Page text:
Has Libertarianism fallen ?
Libertarianism is awfully unpopular. While this has no bearing on its truth or falsity, it does have a lot of bearing on its real-life applications. Any attention that it gets as a political option is tainted with the idea that IT’S SO MARGINAL, which makes it easy to objectify it.
So when a famous professor of political economy, Francis Fukuyama, writes an article called “The Fall of the Libertarians” in the Wall Street Journal on May 2nd, declaring that libertarianism is on its way out, people listen.
“Libertarianism”, Fukuyama declares, is a “radical dogma whose limitations are becoming increasingly clear”. What limitations would that be ? Libertarianism is now “fighting rearguard actions on two fronts: foreign policy and biotechnology”.
In view of the current failures of statist foreign policy and biotechnological bans, this is surprising. Moreover, it is difficult to remember when libertarians have NOT fought rearguard, to a point that many libertarians are tired of it. Many of us feel impotent against the government’s erosion of freedom, which constantly redefines the very debate further and further away from libertarian views.
But never mind. Fukuyama obviously thinks that this is a new thing. He thinks that the absence of an international role for America’s army is a weak point of libertarians, since the September 11 terrorist attack “was a reminder to Americans of why government exists, and why it has to tax citizens and spend money to promote collective interests. It was only the government, and not the market or individuals, that could be depended on to send firemen into buildings, or to fight terrorists, or to screen passengers at airports.”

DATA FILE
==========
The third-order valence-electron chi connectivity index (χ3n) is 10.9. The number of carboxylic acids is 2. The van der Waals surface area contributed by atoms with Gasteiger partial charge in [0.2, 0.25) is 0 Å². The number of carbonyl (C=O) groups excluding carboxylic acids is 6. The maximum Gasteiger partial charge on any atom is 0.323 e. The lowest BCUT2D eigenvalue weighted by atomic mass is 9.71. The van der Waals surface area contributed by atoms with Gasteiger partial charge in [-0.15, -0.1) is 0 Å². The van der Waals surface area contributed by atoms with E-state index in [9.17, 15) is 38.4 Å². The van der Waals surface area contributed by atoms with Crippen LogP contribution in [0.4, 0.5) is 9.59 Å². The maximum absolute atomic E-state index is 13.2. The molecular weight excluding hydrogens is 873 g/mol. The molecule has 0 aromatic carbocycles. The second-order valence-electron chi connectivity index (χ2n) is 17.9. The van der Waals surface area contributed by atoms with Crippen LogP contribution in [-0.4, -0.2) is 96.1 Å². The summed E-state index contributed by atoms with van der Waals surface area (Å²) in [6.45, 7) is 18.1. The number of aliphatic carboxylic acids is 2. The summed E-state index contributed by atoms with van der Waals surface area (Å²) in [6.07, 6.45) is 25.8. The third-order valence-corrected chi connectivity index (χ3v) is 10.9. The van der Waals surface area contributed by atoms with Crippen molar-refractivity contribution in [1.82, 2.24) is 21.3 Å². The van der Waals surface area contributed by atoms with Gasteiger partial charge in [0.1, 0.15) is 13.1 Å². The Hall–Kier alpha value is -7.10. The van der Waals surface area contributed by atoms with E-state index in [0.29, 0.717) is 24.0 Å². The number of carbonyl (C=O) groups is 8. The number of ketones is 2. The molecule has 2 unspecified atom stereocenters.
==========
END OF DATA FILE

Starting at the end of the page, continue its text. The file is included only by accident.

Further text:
Defense against terrorists is not a “collective interest”. Everyone is interested in the accomplishment of this goal, not only the government.
Actually, the first problem is that it is an absurd lie. The government obviously did NOT do a good job of fighting terrorists or screening passengers, or otherwise the attack would not have happened. Defense against terrorists is not a “collective interest”. Everyone is interested in the accomplishment of this goal, not only the government.
The most important point is that the free market, that is free individuals, can be depended on to send firemen into buildings, fight terrorists, and screen passengers at airports. What exactly is the difference between a public fireman and a private fireman, apart from the inefficiency and twisted interests of public systems ? The answer, of course, is none. There is no reason to presume that free individuals cannot be more efficient and interested in stopping fires, fighting terrorists, or screening passengers than government employees.
Fukuyama also claims that the libertarian desire to keep cloning and designer children legal is unreasonable : “there are reasons to be skeptical of arguments that say that genetic engineering is just another choice. (…) “It is a stretch to assume the informed consent of a child to be (…) genetically redesigned in a risky experiment”. His own position on biotechnology is rather bizarre and it is not clear that he has any credance in that area.
Like any other biotechnological debate, the issue of genetic engineering is almost trivial. We already “engineer” our children when we choose our mate. The only difference is that genetic engineer permits us to exert a finer control over what kind of child we’ll get. It’s as simple as that.
The consent issue is likewise moot, classical anti-abortion rhetoric – it is not a “child” but an embryo, and embryos have no right to refuse anything. They are not volitional, intelligent beings like children are. To use the word “child” is an attempt to intimidate people into thinking that they are proposing murder.
Now, the question of “risk” is another issue altogether. I would not oppose measures that would limit the permissible risk to the mother, in a sense. However, limiting the industry is absurd and reeks of an anti-science attitude. In the end, it is unreasonable to think that libertarianism has fallen : however, my esteem of Fukuyama did fall.